Oh, brethren! if you go away unmoved, you yourselves are the only evidence we need that unconverted souls are "very many; and, lo, they are very dry."
These bones were dead, dry, spiritless, lifeless, yet God says: "…Say unto them, O ye dry bones, hear the word of the Lord." Just so, my unconverted friends, are your souls-lifeless, without ears to hear, without hearts to attend to the things which are spoken. You have such hard, wicked hearts, that no words of mine can persuade you to embrace the beseeching Savior. Yet though our words have no power, God can work mightily through them; and this is His message unto you: "O ye dry bones, hear the word of the Lord." If you keep away from the house of God, and lock up your Bible, you put away from you God's chosen instruments to reach you.
The effects produced by the prophesying of Ezekiel to the dry bones were remarkable in restoring their bodies-but still they were as dead as ever. And, oh! how like this is to the effects which often follow on the preaching of the Word. How often are people brought only to the form of godliness, but none of the living breath of godliness. Ah! my friends, is not this just the way with our congregations at this day: abundance of head knowledge, of orthodoxy and argument, but where is the lowly heart that loves the Savior? Where is the simple faith in the Lord Jesus, and love to all the saints? Does not the Savior say, when He looks down on our churches: "There is no breath in them"? Oh, then, brethren, let us implore the Spirit to "breathe upon these slain, that they may live."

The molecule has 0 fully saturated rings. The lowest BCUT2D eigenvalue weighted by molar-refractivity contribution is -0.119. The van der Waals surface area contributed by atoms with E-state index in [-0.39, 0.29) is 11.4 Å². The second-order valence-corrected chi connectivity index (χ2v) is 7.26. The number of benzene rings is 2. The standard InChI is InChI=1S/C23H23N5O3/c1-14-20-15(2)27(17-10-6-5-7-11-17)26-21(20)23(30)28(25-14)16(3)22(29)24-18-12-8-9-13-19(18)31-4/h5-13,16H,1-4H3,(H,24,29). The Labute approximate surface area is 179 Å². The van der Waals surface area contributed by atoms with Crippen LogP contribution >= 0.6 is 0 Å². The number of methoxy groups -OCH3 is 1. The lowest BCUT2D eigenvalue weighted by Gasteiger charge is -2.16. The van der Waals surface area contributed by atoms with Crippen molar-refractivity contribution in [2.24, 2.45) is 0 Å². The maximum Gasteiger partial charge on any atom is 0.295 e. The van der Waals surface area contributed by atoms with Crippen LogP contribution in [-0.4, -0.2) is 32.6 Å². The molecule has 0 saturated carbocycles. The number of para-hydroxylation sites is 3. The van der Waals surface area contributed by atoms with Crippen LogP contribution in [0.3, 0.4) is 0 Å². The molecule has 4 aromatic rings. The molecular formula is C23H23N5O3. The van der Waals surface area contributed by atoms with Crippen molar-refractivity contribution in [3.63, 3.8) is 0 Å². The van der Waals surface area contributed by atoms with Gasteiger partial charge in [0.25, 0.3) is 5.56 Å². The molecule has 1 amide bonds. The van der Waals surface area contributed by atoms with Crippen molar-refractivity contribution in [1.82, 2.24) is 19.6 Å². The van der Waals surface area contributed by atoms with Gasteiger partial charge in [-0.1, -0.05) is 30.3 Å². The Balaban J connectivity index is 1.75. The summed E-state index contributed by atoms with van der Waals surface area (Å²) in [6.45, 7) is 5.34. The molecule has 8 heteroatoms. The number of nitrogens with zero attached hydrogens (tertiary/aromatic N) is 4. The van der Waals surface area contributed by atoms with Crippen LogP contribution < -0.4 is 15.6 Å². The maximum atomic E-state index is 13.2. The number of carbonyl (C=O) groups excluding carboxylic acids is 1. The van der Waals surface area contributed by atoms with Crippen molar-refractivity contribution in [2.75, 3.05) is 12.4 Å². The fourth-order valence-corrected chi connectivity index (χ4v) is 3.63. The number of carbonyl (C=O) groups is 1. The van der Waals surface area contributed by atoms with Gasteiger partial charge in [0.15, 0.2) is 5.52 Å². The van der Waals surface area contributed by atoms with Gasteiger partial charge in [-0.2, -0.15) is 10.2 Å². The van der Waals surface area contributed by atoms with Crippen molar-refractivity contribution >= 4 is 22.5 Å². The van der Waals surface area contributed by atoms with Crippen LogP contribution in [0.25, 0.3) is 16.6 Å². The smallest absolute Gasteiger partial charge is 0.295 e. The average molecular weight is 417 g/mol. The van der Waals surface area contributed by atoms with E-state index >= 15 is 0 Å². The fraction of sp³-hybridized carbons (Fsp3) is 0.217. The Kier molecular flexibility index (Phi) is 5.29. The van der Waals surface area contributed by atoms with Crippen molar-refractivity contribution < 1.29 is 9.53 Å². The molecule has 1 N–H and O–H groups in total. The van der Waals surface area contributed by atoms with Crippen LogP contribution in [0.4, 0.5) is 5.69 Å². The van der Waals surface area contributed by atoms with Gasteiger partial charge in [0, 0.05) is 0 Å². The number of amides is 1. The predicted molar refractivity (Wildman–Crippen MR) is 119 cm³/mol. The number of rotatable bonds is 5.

To unconverted friends: We speak the weightiest arguments into your ear, yet all will not move you. We must lift up our voice, and prophesy to the Spirit-we must bring down the Almighty Spirit before we can touch your hearts. They are too hard for us; and we have to go back weeping to our Lord. Even if we could show you the Lord Jesus Christ Himself-the bleeding, beseeching Savior-your wicked hearts would not turn or cleave to Him. You need Him that made your hearts, to break and bend them.
Secondly, believing brethren, what an instrument has God put into your hands! Prayer moves Him that moves the universe. O men of faith and prayer!-righteous, justified men, whose prayers avail much! Be you entreated to give the Lord no rest. Pray for the Spirit to "breathe upon these slain, that they may live."
From Additional Remains of the Rev. Robert Murray M'Cheyne
by Robert Murray McCheyne, 1847.